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Upper Saratown, also known as Upper Sauratown, is an archaeological site from the Late Saratown phase in North Carolina. The site is located on the Dan River in Stokes County and was occupied by the Sara people. Excavations were conducted at the site each summer from 1972 through 1981 by archaeologists from the Research Laboratories of Anthropology at the University of North Carolina. Of all the Late Saratown sites, it is the most thoroughly excavated.

Original Inhabitants

The Sara Indians moved to the Dan River drainage within the Piedmont region around 1000 A.D. They occupied the village of Upper Saratown during the first half of the Late Saratown phase (also known as Late Contact period), between A.D. 1670–1710. The Sara were thought to be Siouan-speaking people and a census in 1715 put their population at one hundred forty men and three hundred seventy women and children. However, these numbers most likely came from sources other than the tribe itself. The Sara were a group whose authority was in the hands of town councils instead of chiefs. Harmony and balance were an important part of their worldview. They participated in an event where the main focus was restoring balance called the busk, or green corn ceremony. When it was time to collect new maize, house foundations were cleaned and old or worn items, such as clothing or pottery, was done away with. The busk most likely began before the Contact period but the Sara celebrated world renewal by feasting, relighting the sacred fire, and participating in other rituals. Busks during the Contact period tended to focus on bringing the community together as a single unit. The physical layout of the community was made up of circular houses, which could be inhabited by up to two hundred to two hundred fifty people at once, within a single, stockaded village. However, community patterns changed by the end of the seventeenth century and communities began to consist of widely dispersed households. The Sara used bows, made from locustwood, and arrows, made from river cane, for any and all hunting that they did and worshiped a main god as well as a number of smaller deities. Evidence from the pottery also seems to suggest that other Siouan tribes might have joined up with the Saura at the Wiliam Kluttz site and formed a diverse community.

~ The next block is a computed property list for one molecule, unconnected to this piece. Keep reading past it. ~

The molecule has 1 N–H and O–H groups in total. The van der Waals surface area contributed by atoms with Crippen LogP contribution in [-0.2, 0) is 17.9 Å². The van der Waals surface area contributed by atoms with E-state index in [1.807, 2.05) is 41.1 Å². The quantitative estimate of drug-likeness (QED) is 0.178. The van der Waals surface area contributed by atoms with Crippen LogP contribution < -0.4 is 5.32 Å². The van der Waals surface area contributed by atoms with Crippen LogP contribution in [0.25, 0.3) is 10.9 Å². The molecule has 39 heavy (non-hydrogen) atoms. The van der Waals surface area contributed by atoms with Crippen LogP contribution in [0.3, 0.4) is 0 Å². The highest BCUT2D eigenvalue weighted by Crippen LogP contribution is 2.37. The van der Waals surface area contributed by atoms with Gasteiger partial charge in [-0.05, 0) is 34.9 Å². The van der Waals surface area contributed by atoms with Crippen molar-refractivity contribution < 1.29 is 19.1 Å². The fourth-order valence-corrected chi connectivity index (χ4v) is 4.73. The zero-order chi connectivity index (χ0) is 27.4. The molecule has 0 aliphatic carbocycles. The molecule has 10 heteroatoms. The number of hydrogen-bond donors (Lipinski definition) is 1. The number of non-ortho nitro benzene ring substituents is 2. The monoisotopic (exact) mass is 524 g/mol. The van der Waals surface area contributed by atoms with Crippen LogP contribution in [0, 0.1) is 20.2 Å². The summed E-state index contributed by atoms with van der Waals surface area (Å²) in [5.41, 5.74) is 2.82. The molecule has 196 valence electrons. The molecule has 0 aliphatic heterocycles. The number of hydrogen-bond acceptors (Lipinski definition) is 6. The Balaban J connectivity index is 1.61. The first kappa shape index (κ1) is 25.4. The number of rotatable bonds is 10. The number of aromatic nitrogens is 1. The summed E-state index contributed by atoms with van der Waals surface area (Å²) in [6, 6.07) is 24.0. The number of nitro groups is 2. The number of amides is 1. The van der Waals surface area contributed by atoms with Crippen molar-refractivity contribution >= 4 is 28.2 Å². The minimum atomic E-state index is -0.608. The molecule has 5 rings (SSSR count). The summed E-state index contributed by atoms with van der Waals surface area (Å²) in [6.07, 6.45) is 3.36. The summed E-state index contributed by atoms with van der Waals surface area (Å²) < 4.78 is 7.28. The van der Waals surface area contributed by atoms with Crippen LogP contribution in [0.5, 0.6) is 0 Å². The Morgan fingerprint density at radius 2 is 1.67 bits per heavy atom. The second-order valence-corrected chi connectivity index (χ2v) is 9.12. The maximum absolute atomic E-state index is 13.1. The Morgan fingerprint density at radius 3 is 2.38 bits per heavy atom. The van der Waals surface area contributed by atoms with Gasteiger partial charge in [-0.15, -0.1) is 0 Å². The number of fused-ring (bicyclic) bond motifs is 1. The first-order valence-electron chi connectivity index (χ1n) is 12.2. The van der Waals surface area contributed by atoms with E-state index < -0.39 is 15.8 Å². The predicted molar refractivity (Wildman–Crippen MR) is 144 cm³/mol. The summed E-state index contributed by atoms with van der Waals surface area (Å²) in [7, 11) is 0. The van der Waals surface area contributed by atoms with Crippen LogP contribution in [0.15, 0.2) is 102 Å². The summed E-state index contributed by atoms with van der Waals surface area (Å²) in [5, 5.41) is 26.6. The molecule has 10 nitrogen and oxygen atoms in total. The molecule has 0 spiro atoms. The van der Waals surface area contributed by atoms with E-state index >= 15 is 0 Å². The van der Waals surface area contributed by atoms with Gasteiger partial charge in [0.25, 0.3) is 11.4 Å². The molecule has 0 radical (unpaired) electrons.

Upper Saratown Pottery

Pottery from Upper Saratown is called the Oldtown series. The Oldtown series is a combination of Late Saratown pottery from Upper Saratown and the William Kluttz site Characteristics of the Oldtown pottery include a paste that would have been tempered with sand and if touched, would have felt smooth. The interiors of most vessels were mostly smooth. However, burnished pottery would have been burnished inside and out. Sherds were most often between four and eight mm thick and vessels shaped like a restricted neck jar were the most common form found at Upper Saratown. Most exterior vessel surfaces were smoothed and burnished, followed by net impressing. Most pots from the Late Saratown phase were large and used mainly for either cooking or storage. Also found, typically embellished with incised lines and punctuations, were cazuela and hemispherical bowls. A large quantity of big potsherds that were pieces of larger vessels were discovered and the evidence seemed to suggest that these large vessels were purposely smashed. Miniature vessels were also found in pits that had more than one use. Since these small vessels typically were included in a burial context, it seems likely that these vessels were destroyed in a community event that took place in a time of death and social disruption.

Roasting Pits, Diet, and Domestic Assemblages